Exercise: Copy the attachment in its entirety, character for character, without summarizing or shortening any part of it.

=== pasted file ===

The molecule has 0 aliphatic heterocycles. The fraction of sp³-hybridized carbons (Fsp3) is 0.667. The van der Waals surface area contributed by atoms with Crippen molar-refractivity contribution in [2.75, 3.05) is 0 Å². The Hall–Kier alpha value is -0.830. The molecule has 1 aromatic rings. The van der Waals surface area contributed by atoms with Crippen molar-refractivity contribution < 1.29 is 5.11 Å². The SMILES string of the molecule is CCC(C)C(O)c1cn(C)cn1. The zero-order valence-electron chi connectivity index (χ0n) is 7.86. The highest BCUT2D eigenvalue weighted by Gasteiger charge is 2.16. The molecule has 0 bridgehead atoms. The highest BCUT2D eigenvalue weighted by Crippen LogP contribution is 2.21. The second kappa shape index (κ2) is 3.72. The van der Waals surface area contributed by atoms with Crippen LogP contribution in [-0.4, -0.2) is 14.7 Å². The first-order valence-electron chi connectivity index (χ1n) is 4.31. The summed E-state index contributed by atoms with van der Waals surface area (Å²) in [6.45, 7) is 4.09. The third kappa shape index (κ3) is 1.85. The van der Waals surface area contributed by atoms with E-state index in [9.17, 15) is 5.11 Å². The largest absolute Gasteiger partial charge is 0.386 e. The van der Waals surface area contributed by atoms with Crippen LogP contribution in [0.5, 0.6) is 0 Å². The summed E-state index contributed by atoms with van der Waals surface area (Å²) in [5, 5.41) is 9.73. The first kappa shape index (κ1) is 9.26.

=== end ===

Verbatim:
The molecule has 0 aliphatic heterocycles. The fraction of sp³-hybridized carbons (Fsp3) is 0.667. The van der Waals surface area contributed by atoms with Crippen molar-refractivity contribution in [2.75, 3.05) is 0 Å². The Hall–Kier alpha value is -0.830. The molecule has 1 aromatic rings. The van der Waals surface area contributed by atoms with Crippen molar-refractivity contribution < 1.29 is 5.11 Å². The SMILES string of the molecule is CCC(C)C(O)c1cn(C)cn1. The zero-order valence-electron chi connectivity index (χ0n) is 7.86. The highest BCUT2D eigenvalue weighted by Gasteiger charge is 2.16. The molecule has 0 bridgehead atoms. The highest BCUT2D eigenvalue weighted by Crippen LogP contribution is 2.21. The second kappa shape index (κ2) is 3.72. The van der Waals surface area contributed by atoms with Crippen LogP contribution in [-0.4, -0.2) is 14.7 Å². The first-order valence-electron chi connectivity index (χ1n) is 4.31. The summed E-state index contributed by atoms with van der Waals surface area (Å²) in [6.45, 7) is 4.09. The third kappa shape index (κ3) is 1.85. The van der Waals surface area contributed by atoms with E-state index in [9.17, 15) is 5.11 Å². The largest absolute Gasteiger partial charge is 0.386 e. The van der Waals surface area contributed by atoms with Crippen LogP contribution in [0.5, 0.6) is 0 Å². The summed E-state index contributed by atoms with van der Waals surface area (Å²) in [5, 5.41) is 9.73. The first kappa shape index (κ1) is 9.26.